Whales have a reputation for being graceful, mysterious and even at times playful, but drones have now shown researchers at Oregon State University that whales can also be, well, pretty crazy, and even a bit sexy.
Using drones, the scientists have documented gray whales off the coast of Oregon undertaking some interesting manoeuvres, including headstands, swimming upside down and even playing ‘tag’.
Led be OSU scientists, the results – which also mentions that the whales at times like to be quite raunchy – have now been published in the journal Frontiers in Marine Science.
Leigh Torres, a principal investigator with the Marine Mammal Institute at OSU’s Hatfield Marine Science Institute and lead author on the study, explains that originally, the team only planned to observe the physical conditions of the whales.
“But soon we discovered that the drones can also provide us with amazing new insights into the whales’ behavior – without disturbing them in the process,” she says.
The use of the drones made the research easier because they improved the researchers’ ability to observe the whales over an extended length of time, and also because the vertical angle allowed by the drones through the column of water increased visibility.
Over a six-month period the team was able to observe and study the gray whales and their behaviour in 53 separate sightings, which overall provided 3x the amount of observation as using boat-based methods.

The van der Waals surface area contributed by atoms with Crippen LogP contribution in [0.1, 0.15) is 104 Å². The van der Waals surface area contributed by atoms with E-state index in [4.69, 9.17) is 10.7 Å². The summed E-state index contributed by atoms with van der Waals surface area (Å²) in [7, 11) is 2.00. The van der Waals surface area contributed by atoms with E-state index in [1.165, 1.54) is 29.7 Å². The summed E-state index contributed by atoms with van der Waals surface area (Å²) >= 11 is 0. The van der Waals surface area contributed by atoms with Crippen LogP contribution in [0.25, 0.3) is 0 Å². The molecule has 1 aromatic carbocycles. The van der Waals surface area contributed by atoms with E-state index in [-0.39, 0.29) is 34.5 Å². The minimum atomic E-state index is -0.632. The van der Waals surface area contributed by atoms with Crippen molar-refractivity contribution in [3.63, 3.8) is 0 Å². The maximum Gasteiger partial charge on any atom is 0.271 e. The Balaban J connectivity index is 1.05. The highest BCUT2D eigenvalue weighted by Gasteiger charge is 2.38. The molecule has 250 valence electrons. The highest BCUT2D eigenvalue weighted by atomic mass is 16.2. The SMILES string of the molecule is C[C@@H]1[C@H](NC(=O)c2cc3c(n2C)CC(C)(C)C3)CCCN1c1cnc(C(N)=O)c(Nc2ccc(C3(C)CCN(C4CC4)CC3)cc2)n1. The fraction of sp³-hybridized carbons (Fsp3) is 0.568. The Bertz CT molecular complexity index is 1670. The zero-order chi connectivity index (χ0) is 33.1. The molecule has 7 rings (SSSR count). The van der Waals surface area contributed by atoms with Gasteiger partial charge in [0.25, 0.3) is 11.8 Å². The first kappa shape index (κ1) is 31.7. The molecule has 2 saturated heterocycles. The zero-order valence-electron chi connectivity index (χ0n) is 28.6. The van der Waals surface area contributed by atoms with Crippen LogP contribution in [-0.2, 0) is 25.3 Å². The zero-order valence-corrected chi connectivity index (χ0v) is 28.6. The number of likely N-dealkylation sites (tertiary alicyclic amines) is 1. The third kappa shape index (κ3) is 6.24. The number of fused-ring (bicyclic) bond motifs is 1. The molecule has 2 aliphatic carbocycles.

Whales only spend 10% of their lives at the ocean’s surface, Torres explains, but using the drones they get to observe a wider range of behaviour.
“With the drone, we can observe for much longer periods and detect new behaviors, such as what we are calling ‘headstands,’ where the whale is poking its head and mouth into reefs, crevices and substrates to feed,” she says.
They even observed a whale swimming upside down, and have released some of the best whale behaviours in a Youtube video.
“We are not sure why a whale would swim upside-down for three minutes, but one hypothesis is that it helps them focus better with their eyes. The whales also plow through the substrate scooping up mouthfuls of amphipods and other zooplankton prey. We can see them straining the mud out of their baleen at the surface,” she says.
The footage captured by the drones also suggest when feeding, that gray whales are more social previously understood.
“The paradigm is that baleen whales, including grays, are very compartmentalized and keep their feeding and breeding grounds separate,” Torres says.
“We anticipated the whales to be generally solitary during the feeding months, but with the drones we were able to observe some brief but rather interesting social activities.
As the whales moved around their feeding grounds they would coordinate behaviors, including feeding efforts, and intentionally touch one another and bump up against other whales. They even appeared to practice copulation.”
The research is now into its third year, and Torres believes the method of using drones to study these ocean giants could be useful for learning more about other marine megafauna.
“Most large marine animals move quickly and they are unpredictable. But with a drone, you can see down into the water column if it is clear enough and really get an insight into how they live their lives,” she says.
Citation: Drone Up! Quantifying Whale Behavior From a New Perspective Improves Observational Capacity, Torres Leigh G., Nieukirk Sharon L., Lemos Leila, Chandler Todd E., https://www.frontiersin.org/article/10.3389/fmars.2018.00319, DOI 10.3389/fmars.2018.00319
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